What Writers Can Learn from ‘How Best to Avoid Dying’ by Owen Egerton

Owen Egerton

Owen Egerton is a novelist and a screenwriter known for his dark, satirical humor. His work often touches on religion, as evidenced by his last two novels, The Book of Harold, a modern-day gospel narrative, and Everyone Says That at the End of the World, which riffs on the Judeo-Christian eschatology of the end times.

In this glossy reprint of his first short story collection, How Best to Avoid Dying, lost souls search for meaning in both life and death. In “The Martyrs of Mountain Peak,” counselors at an evangelical summer camp schedule their own deaths to look like gruesome accidents in order to increase the number of campers who will “come to Jesus” in their grief. And in “Lazarus Dying,” John the Apostle and Lazarus continue to live in the 21st Century, working in a copy shop, blessed (or cursed) with immortality by Christ.

The Chicago Tribune says “Egerton is hardly the first to suggest that attention to the raw minutiae of beauty is the closest we get to grace. But he’s the funniest to do so in a long time.” I say there is much we as writers can learn from Dying about our craft.

Sometimes, Less is More
Writers are usually verbose by nature, but fiction isn’t really the best place to show off your vocabulary. Like Ron Rash or Cormac McCarthy, Egerton writes minimalist prose.  Take the opening lines from “The Martyrs of Mountain Peak”, for instance:

“Kent is dead. All the kids at camp are crying and singing and praying. They don’t know that it was my turn, not his.”

It isn’t showy or “writerly.” It’s simple. It sucks you right in and makes for effortless reading. It sounds like someone talking naturally.Take a nod from Egerton and simplify your prose. Resist the temptation to show off, to delicately construct each sentence into a linguistic mosaic. Make your sentences smooth and remove all obstacles to an effortless read.

Humor Opens Doors
Humor is a powerful tool in fiction, because it allows you to do things, and explore ideas, that might otherwise come across as ridiculous. Just ask George Saunders and Chuck Palahniuk. If Egerton took himself too seriously, if he wrote a straight-faced narrative about an artist who uses his bowel movements as a colorful medium (as in “The Fecalist”) or a children’s spelling bee where the punishment for a mistake is a gruesome and public death (as in “Spelling”).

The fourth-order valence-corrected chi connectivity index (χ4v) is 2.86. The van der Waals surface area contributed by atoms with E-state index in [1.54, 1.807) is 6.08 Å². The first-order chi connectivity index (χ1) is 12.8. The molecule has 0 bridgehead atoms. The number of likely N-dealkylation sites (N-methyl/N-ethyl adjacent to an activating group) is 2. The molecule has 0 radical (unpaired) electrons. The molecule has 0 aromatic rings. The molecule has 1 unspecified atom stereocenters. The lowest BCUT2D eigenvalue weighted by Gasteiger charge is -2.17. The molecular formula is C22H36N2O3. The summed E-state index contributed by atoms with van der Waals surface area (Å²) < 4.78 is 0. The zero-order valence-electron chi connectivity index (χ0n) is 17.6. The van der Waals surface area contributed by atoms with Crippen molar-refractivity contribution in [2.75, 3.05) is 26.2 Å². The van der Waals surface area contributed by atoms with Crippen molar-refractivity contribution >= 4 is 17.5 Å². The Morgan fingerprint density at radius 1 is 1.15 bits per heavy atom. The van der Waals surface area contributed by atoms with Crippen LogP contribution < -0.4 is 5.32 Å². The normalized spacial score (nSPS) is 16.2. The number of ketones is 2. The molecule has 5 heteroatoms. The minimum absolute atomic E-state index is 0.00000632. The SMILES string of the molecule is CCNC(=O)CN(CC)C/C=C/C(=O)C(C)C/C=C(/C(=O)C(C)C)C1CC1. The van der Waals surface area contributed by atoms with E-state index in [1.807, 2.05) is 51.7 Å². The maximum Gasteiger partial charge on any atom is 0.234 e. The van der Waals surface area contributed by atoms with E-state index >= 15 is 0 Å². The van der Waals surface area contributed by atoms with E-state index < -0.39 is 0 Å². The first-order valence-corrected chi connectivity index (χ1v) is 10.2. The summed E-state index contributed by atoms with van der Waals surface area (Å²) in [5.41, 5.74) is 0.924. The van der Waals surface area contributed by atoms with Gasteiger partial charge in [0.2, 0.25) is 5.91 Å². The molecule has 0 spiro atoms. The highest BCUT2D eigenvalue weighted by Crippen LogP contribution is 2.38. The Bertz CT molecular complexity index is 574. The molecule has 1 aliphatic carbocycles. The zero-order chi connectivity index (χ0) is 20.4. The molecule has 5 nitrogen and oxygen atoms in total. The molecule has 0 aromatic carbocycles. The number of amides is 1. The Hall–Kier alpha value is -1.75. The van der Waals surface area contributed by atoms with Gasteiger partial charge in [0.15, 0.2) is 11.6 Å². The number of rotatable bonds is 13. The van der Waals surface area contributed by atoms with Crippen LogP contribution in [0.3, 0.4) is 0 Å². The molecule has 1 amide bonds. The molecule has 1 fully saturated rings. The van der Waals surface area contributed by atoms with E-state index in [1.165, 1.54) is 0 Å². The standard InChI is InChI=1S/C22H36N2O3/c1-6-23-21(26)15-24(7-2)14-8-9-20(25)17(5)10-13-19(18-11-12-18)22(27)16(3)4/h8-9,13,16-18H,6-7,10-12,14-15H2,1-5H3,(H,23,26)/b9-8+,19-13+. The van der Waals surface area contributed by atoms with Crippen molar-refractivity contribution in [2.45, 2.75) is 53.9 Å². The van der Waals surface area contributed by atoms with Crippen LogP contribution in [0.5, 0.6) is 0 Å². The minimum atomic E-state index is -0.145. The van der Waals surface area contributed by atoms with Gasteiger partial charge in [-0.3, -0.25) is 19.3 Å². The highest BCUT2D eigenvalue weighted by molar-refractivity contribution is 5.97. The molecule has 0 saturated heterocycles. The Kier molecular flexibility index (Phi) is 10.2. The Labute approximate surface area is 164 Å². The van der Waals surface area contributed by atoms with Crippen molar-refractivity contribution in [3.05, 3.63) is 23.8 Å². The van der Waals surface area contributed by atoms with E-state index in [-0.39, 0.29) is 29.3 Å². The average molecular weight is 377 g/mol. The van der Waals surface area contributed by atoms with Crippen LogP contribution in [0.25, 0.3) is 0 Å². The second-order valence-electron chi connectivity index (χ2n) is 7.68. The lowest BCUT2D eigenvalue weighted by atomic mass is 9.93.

Some writers omit all funniness from their work, for fear that they may not be taken seriously. Egerton proves that your unique sense of humor can be a defining aspect of your fiction, something that really sets you apart.

Characters Need Jobs Too
In MFA workshops, plenty of students will turn in drafts of stories where their characters’ jobs are never mentioned. And yet, real-life humans are often defined by their jobs. On average, we spend 54% of our waking hours on work or work-related activities. And when you meet a stranger at a party, what’s the first question you ask after getting their name? “What do you do?”

The scope and content of almost every story in Dying is defined by what the narrator does for a living: Waffle House inspector, religious cult member, camp counselor, student, etc. And Egerton has done his research, because he realistically portrays the daily life of his characters, depending on what they do for a living.

Do your characters have jobs? Do their jobs impact what kind of person they are or what kinds of challenges they face?


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